RU vice chancellor LN Bhagat at the Tamil workshop in Ranchi last week
Not many know that Jharkhand’s Kurukh dialect resembles Tamil, one of south India’s most revered and widely spoken languages.
Both in Kurukh and Tamil, “id” means “this”. Similarly, speakers of Kurukh and Tamil utter “ad” to imply “that”.
There are many words in the two languages that sound and mean the same.
Students and teachers of the tribal and regional language department of Ranchi University came across several interesting aspects of the two languages during a workshop that began on October 5.
In fact, the main objective behind organising the 12-day workshop has been to explore the common premise between the two languages, apparently distinct but sharing a close tie.
“There is a popular belief that our Kurukh belongs to the Dravidian family of languages. However, there has never been any practical session to demonstrate the veracity of this theory. So, this time we decided to hold a workshop to explore it,” said Hari Oraon, a teacher at the department.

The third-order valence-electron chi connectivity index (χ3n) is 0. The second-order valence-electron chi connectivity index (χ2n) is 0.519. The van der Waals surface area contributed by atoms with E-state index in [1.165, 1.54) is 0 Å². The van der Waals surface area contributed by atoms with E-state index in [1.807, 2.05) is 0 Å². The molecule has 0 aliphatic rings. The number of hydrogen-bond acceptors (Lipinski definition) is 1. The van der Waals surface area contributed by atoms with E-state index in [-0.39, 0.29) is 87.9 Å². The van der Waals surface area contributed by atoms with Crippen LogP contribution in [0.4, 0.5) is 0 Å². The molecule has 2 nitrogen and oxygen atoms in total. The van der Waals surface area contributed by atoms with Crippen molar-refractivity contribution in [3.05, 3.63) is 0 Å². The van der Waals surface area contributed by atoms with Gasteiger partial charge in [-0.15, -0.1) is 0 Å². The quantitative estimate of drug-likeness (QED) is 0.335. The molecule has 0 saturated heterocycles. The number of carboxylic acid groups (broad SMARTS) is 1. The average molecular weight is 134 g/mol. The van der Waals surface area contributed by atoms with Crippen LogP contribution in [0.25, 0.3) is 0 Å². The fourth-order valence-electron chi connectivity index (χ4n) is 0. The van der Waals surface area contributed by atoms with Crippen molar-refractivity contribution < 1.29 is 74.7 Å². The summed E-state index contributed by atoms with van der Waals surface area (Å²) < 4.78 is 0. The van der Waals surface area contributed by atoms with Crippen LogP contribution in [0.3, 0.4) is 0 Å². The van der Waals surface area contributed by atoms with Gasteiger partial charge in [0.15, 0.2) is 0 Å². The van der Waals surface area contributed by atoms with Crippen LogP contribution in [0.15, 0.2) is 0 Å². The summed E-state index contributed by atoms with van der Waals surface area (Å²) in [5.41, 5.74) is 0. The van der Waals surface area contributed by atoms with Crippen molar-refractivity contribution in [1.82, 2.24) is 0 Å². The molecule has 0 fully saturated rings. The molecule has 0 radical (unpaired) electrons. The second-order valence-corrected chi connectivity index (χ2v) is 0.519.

Tamil scholar M. Govindarajan, who happens to be the general secretary of Bhasa Sangam, Allahabad, an outfit that works for Indian languages, was invited as a facilitator during the workshop.
According to Govindarajan, quite a few words of Kurukh are similar to Tamil.
If a Tamil speaker says “pu”, he means “flower”. A Kurukh speaker calls it “pup”.
If “nelai” in Tamil stands for “tomorrow”, Kurukh speakers say “nela” to mean the same.
“Kurukh’s uncanny resemblance with Tamil opens up a new horizon for linguists to explore. This whole exercise will help Kurukh scholars find the origin and history of their language. It will also help develop this tribal dialect and bring to fore the heritage and culture of the people who speak Kurukh,” said Govindarajan.
Bablu Tirkey, a research scholar and workshop participant, believes the exercise will prove beneficial for Kurukh.
“It has been a learning experience. We have drawn up a list of similar words to understand the relationship between Kurukh and Tamil better,” Tirkey said.